Well; she was officially dead and nobody was actively looking for her, but it still wasn’t wonderful. Fortunately, she had a resource that most escaping prisoners are denied: she was female and women carrying baskets of washing don’t attract attention in the inhabited parts of castles, particularly if they’re supposed to be dead. She searched until she found the cupboard where the dirty linen lived, grabbed a big armful that covered most of her face and staggered along the gallery looking for the backstairs. Three guards took no notice of her whatsoever, and then she was trotting down a proper square-section stairway, bare-walled and imperfectly whitewashed, which could only lead to the kitchens, laundry and other tactically negligible facilities where fighting men rarely go.
She came out eventually into a lantern-lit courtyard. A quick glance upwards told her that she was now in the very centre of the castle, surrounded on all four sides by impenetrably thick stone walls, at the junction of all routes of communication and access used by the garrison and the castle servants. Best-quality Mezentine armour wouldn’t have saved her, but the armful of washing made her invisible. The difficulty was that a laundry maid had no lawful excuse for leaving the castle, even by daylight; in the middle of the night, forget it. Nor could she spend the rest of her life wandering around with an armful of dirty sheets.
A castle is a fair-sized community, larger than many villages, almost the size of a small town. Even in a small town, of course, everybody knows everybody else, unless their faces are obscured by washing. But she was exhausted, bone- weary and finding it increasingly difficult to think about anything except finding somewhere to sit down and rest. It was only later, in hindsight, that she realised that the exhaustion and the indifference almost certainly saved her life – it made her impersonation of a laundry maid in the last quarter of the night shift far more convincing than mere acting could ever have done. If she’d had to walk past the sentry on the gate between the middle and outer courtyards, almost inevitably she’d have given herself away, if she’d been acting natural. Instead, she caught her foot on the lintel out of sheer weariness, stumbled into the guard, scraped the back of her hand on the stonework, squealed at the pain, mumbled an apology and trudged away, unchallenged, sworn at for clumsiness and completely accepted as genuine.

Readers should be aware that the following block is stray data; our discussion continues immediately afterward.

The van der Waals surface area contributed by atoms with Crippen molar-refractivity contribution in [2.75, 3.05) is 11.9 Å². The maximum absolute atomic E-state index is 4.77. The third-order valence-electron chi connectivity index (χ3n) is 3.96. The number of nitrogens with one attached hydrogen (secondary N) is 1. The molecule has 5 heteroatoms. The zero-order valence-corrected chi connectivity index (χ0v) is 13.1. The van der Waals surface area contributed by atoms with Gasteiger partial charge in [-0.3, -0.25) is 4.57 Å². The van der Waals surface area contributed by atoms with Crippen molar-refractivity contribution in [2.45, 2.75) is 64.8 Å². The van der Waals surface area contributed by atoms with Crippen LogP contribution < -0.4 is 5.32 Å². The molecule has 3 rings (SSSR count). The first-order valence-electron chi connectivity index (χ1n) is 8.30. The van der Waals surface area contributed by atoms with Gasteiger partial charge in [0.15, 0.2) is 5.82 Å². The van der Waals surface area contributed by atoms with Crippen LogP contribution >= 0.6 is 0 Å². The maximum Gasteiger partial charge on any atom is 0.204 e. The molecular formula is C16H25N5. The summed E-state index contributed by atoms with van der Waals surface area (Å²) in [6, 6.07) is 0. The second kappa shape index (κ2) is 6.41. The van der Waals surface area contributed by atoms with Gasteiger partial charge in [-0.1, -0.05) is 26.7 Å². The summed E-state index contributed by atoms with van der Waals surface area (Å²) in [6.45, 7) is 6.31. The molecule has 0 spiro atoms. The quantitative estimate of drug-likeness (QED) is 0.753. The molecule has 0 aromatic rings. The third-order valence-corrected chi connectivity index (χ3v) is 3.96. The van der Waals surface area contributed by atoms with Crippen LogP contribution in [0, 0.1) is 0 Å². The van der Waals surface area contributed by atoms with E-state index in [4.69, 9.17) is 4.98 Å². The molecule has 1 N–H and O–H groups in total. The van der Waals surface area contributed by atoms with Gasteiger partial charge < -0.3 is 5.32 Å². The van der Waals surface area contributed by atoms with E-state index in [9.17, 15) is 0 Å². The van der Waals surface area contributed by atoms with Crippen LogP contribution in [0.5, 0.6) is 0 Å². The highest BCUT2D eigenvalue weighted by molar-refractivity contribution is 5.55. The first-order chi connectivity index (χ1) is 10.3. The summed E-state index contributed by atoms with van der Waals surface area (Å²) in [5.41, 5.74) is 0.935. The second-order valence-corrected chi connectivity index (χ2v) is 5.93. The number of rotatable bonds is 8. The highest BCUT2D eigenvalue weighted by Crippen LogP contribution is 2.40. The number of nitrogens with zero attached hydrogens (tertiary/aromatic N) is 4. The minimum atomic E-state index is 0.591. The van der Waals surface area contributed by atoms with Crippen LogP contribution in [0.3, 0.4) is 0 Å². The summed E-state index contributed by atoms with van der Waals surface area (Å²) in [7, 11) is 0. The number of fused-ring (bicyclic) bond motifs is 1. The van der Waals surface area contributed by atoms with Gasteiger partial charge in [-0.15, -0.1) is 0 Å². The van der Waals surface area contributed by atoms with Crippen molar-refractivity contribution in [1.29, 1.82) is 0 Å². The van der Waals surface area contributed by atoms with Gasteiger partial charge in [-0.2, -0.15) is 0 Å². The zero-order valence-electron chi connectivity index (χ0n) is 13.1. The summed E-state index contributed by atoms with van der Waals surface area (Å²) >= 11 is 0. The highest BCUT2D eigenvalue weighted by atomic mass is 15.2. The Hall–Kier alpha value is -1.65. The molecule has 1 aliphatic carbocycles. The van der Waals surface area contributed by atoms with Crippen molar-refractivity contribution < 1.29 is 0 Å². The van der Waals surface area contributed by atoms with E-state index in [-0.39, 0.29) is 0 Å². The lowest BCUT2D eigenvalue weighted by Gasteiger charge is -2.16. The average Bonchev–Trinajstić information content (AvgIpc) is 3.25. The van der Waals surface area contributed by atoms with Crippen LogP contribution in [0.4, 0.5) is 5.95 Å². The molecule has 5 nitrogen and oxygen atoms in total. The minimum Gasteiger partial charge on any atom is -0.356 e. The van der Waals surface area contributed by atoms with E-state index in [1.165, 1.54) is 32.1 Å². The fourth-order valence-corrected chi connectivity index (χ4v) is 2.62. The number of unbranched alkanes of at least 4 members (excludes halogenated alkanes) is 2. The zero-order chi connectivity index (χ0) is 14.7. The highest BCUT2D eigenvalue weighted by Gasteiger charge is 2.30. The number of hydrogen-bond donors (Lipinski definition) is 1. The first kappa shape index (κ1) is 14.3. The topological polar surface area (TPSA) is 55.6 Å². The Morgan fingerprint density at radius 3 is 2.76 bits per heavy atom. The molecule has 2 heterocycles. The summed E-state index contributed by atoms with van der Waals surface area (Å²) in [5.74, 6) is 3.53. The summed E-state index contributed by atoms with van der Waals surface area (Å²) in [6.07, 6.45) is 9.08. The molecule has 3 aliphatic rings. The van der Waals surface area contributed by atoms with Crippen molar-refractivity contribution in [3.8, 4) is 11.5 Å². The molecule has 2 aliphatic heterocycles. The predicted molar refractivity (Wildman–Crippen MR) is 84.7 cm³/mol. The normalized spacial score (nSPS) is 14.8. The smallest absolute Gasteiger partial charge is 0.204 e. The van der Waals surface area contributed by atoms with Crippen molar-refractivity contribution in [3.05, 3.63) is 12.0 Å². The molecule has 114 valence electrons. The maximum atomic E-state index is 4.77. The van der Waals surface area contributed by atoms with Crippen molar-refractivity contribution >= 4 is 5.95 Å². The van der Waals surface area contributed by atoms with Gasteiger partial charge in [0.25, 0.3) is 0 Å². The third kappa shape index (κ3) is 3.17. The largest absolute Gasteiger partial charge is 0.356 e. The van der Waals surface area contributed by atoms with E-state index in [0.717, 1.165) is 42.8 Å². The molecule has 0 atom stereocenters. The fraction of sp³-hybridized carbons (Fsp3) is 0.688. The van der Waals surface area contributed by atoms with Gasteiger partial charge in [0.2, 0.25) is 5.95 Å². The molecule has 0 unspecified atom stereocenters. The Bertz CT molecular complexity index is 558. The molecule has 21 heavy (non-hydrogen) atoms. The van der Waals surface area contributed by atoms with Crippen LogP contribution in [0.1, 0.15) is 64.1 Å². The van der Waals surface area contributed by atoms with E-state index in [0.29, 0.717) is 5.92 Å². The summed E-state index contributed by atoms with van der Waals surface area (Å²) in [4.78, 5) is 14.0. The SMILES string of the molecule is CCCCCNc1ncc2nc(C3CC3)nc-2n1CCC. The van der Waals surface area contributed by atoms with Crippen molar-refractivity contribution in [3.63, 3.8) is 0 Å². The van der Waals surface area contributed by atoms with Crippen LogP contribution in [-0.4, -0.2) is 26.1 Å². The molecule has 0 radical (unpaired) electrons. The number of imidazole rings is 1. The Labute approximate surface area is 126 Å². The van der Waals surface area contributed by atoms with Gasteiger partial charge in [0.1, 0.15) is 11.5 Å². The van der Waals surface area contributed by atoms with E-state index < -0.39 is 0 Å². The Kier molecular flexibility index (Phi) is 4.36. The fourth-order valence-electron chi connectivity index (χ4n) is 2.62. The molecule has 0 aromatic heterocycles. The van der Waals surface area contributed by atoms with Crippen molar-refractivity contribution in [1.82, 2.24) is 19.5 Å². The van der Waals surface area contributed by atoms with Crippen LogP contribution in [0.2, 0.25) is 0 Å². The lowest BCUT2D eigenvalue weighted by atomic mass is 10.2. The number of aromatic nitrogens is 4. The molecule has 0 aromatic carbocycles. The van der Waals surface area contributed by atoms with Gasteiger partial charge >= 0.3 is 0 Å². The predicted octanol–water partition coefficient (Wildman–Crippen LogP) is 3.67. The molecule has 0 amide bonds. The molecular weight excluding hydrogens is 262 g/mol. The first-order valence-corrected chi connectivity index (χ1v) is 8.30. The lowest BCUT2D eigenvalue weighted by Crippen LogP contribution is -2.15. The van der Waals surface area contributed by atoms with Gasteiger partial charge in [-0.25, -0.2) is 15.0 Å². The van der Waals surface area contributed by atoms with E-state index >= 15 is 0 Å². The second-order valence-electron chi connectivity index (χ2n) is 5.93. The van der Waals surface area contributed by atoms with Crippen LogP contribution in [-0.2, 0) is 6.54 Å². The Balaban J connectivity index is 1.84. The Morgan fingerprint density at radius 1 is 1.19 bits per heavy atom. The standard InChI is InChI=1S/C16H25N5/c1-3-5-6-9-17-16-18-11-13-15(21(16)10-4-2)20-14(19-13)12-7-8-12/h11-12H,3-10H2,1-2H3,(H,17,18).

The outer courtyard was another world entirely, and as soon as she emerged into it she realised she’d made a mistake. A laundry maid could believably carry dirty washing from the outer yard to the middle, but not the other way round. She calculated that she had five, maybe ten seconds to deal with the error before someone noticed. She made her mind up in three. There were two sentries posted outside the doors to the Great Hall. She headed straight for them, well aware that they’d noticed her. “Excuse me,” she said, “but I’m new here and I’m lost. Which way to the laundry, please?” They laughed and told her. That posed another problem. The route she’d been given to the laundry meant going back the way she’d just come, past the guard she’d bumped into. Here the bone-weariness was unquestionably her salvation. She left the guard thinking she was mad or drunk or probably both, but that was fine. Even with her back to him as she walked away, she could tell he wasn’t looking at her.
Well, she thought; and what would a worn-out laundry maid do next, if she was as tired as me? The answer was perfectly obvious; she’d caught her own maid doing it once, about a thousand years ago in another life, and given her a tongue-lashing for being lazy. She found a dark corner under some stairs, crawled into it, pulled the shirts and sheets up round her until she looked from a distance like a pile of discarded laundry and closed her eyes. Just for two minutes, that’s all.
When she woke up, bright light was streaming in from a window high up on the stairs. She made herself stay perfectly still, and listened, and tried to think. At this time of day, in a well-run castle, where would everybody be? The chambermaids would be in the bedchambers; the kitchen staff would be fixing the midday meal; the laundry maids would be doing yesterday’s washing before the chambermaids brought down today’s. None of them would be using the backstairs. If anyone came and saw her, they’d know at once that she was an anomaly. But why would anyone come? They all had work to do somewhere else.